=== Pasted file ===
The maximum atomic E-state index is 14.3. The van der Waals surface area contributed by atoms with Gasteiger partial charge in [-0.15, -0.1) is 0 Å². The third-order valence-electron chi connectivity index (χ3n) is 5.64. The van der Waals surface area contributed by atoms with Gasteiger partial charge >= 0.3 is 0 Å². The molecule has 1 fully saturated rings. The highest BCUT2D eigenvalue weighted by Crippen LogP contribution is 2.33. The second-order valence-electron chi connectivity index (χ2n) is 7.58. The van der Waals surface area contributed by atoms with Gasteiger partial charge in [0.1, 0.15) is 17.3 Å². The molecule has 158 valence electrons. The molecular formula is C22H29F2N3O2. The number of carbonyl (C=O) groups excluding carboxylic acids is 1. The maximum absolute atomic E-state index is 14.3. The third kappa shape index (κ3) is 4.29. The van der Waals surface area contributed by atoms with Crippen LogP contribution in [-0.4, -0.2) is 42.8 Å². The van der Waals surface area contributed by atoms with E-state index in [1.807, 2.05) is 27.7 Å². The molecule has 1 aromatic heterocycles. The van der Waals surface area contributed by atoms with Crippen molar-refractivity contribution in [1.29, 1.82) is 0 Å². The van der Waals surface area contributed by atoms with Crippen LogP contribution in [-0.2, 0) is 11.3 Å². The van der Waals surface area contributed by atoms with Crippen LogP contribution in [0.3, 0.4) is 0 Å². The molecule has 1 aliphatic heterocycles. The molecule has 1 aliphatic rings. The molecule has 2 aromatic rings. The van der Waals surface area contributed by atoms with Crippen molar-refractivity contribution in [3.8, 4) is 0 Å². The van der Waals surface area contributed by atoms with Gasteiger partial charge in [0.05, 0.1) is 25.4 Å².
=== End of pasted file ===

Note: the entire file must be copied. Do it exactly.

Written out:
The maximum atomic E-state index is 14.3. The van der Waals surface area contributed by atoms with Gasteiger partial charge in [-0.15, -0.1) is 0 Å². The third-order valence-electron chi connectivity index (χ3n) is 5.64. The van der Waals surface area contributed by atoms with Gasteiger partial charge >= 0.3 is 0 Å². The molecule has 1 fully saturated rings. The highest BCUT2D eigenvalue weighted by Crippen LogP contribution is 2.33. The second-order valence-electron chi connectivity index (χ2n) is 7.58. The van der Waals surface area contributed by atoms with Gasteiger partial charge in [0.1, 0.15) is 17.3 Å². The molecule has 158 valence electrons. The molecular formula is C22H29F2N3O2. The number of carbonyl (C=O) groups excluding carboxylic acids is 1. The maximum absolute atomic E-state index is 14.3. The third kappa shape index (κ3) is 4.29. The van der Waals surface area contributed by atoms with Crippen LogP contribution in [-0.4, -0.2) is 42.8 Å². The van der Waals surface area contributed by atoms with E-state index in [1.807, 2.05) is 27.7 Å². The molecule has 1 aromatic heterocycles. The van der Waals surface area contributed by atoms with Crippen molar-refractivity contribution in [1.29, 1.82) is 0 Å². The van der Waals surface area contributed by atoms with Crippen LogP contribution in [-0.2, 0) is 11.3 Å². The van der Waals surface area contributed by atoms with Crippen LogP contribution in [0.3, 0.4) is 0 Å². The molecule has 1 aliphatic heterocycles. The molecule has 1 aliphatic rings. The molecule has 2 aromatic rings. The van der Waals surface area contributed by atoms with Crippen molar-refractivity contribution in [3.8, 4) is 0 Å². The van der Waals surface area contributed by atoms with Gasteiger partial charge in [0.05, 0.1) is 25.4 Å².